Design Reviews

While we're on the topic of reviews, let's talk about design reviews for a minute.  Again, this is a really good idea, for the same reasons that code review is a good idea.  And the PSP does offer some productive advice in the recommendation to adopt a design standard and a checklist for common errors.

However, the specific methods the PSP recommends just don't work for me.  The four standard design templates are a nice idea, but they feel very repetitive and clunky to work with.  And even if I switched to the UML equivalent, the recommended list of artifacts is just too much for a lot of the things I do.  And at the risk of having my CS degree rescinded, I have to admit that I have trouble constructing a state machine for many of the projects I do - at least, one that's even remotely enlightening.  In general, I just find them painful to work with and biased toward "new program" development rather than incremental enhancement.

And the design verification techniques are even worse!  They're time-consuming and tedious - you're basically executing your program on paper.  It's a nice idea, and might come in handy occasionally, but frankly, I have less confidence in my ability to perform those verification exercises correctly than I do in my code being correct in the first place.  And, again, they're just way too heavy for most of the projects I do.

I'm still working on finding a design and design review approach that's sustainable for me.  Since my last few shops have used agile methodologies, most of the "projects" I do are fairly small enhancements to existing code - usually just two or three days, seldom more than a week.  So a heavy-weight design process with lots of templates or UML diagrams just isn't going to work. 

My current approach is as follows (note that I'm using a variant on the PSP3 process in Process Dashboard):

  1. Sketch out a high-level design in a word processor.  This is a refinement of the conceptual design used for planning, usually in the form of plain prose and bullet lists.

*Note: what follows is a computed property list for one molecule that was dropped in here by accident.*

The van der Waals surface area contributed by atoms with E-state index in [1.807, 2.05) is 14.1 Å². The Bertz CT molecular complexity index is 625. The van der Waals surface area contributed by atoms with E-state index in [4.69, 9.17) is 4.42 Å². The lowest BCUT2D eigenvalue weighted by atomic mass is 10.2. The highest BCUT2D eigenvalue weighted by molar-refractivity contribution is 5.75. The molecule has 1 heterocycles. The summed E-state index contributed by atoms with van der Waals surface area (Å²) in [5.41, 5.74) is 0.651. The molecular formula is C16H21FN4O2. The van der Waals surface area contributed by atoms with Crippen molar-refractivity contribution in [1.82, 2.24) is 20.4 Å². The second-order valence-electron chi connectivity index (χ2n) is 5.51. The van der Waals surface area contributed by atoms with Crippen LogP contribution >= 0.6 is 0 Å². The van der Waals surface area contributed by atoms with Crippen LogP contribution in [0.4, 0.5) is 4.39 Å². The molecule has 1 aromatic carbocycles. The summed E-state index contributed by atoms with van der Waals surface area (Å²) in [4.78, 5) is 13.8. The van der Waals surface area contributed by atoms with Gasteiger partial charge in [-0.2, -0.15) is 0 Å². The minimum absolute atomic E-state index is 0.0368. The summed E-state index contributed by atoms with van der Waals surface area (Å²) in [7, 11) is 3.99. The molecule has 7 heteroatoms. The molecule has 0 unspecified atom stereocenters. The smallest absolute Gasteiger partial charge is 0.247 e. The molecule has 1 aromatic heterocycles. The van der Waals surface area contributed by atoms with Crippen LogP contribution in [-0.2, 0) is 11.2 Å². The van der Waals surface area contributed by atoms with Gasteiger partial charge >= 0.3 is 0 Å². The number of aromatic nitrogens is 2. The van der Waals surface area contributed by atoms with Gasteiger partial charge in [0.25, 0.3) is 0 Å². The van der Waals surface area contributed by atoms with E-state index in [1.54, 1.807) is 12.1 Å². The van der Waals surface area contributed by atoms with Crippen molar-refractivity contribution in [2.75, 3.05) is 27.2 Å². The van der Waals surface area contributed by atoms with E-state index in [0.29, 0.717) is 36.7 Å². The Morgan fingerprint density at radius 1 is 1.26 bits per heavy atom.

2. Review that primarily for feasibility, completeness, and requirements coverage.
  3. For each component I've broken out, do a more detailed "transient design" (I'll describe that in a moment).
  4. Review the transient design primarily for completeness, correctness, and requirements coverage.

I refer to the detailed designs as "transient designs" because I don't actually create separate documents for them.  I blend implementation and design and actually do the design right in the source code.  I generally stub out things like classes and methods and fill in the details either with actual code (for simpler items) or with "design annotations", which are just comments that use a special formatting to mark them as design artifacts.  Sometimes they're pseudo-code, other times they're just descriptions of what needs to be done, whatever seems appropriate.  Then, in the code phase, I simply replace those annotations with the actual implementation.  It's certainly not perfect, but it seems to be working well enough for me so far.  As a next step, I'm going to look at a TDD-like approach and try incorporating unit test definitions as one of the design artifacts.


In my experience so far, PSP estimation using PROBE actually works remarkably well. In the data from my last job, I was eventually able to get to the point where my actual development times were generally within about 15% of my estimates.  I consider that to be pretty good, especially when you consider that the estimates were done in minutes and based on fairly sketchy user-stories.

Of course, estimation is a learned skill, and PROBE doesn't change that.  You still need to be able to accurately account for the possible changes when constructing the conceptual design.  And as with any data-driven approach, the results are going to be sensitive to the quality of your data.  So if your relative size tables are just made up rather than being based on your past work, then don't expect your estimates to be too accurate.

It's also important to note that there's a bias against project diversity here.  For example, line counts can differ wildly for different programming languages, different problem domains, etc.  So if you tend to work on projects that are generally very similar to each other, then PROBE will work much better than if all your projects are widely divergent.  My data from my last job is based largely on a single code-base, so while the purposes of the individual projects varied wildly, the technology stack was consistent.

The hardest part about estimation, at least for me, is coming up with those relative size tables.  It's one of those things that sounds easy, but actually isn't.  For one thing, I don't have a tool to automatically count lines and methods in classes - much less one that works across a diversity of languages.  For another, my data largely comes from work, which is a problem because I do mostly web development on a team, which means I need to extract my method and class size data from a code base written in five different languages by five people.  When you wrote a quarter of the methods in one class, half of a third of the methods in another class, etc., how do you count all that?  You can just forget that and count the files you have, but then it's not really your data, so it's not clear how useful it will be.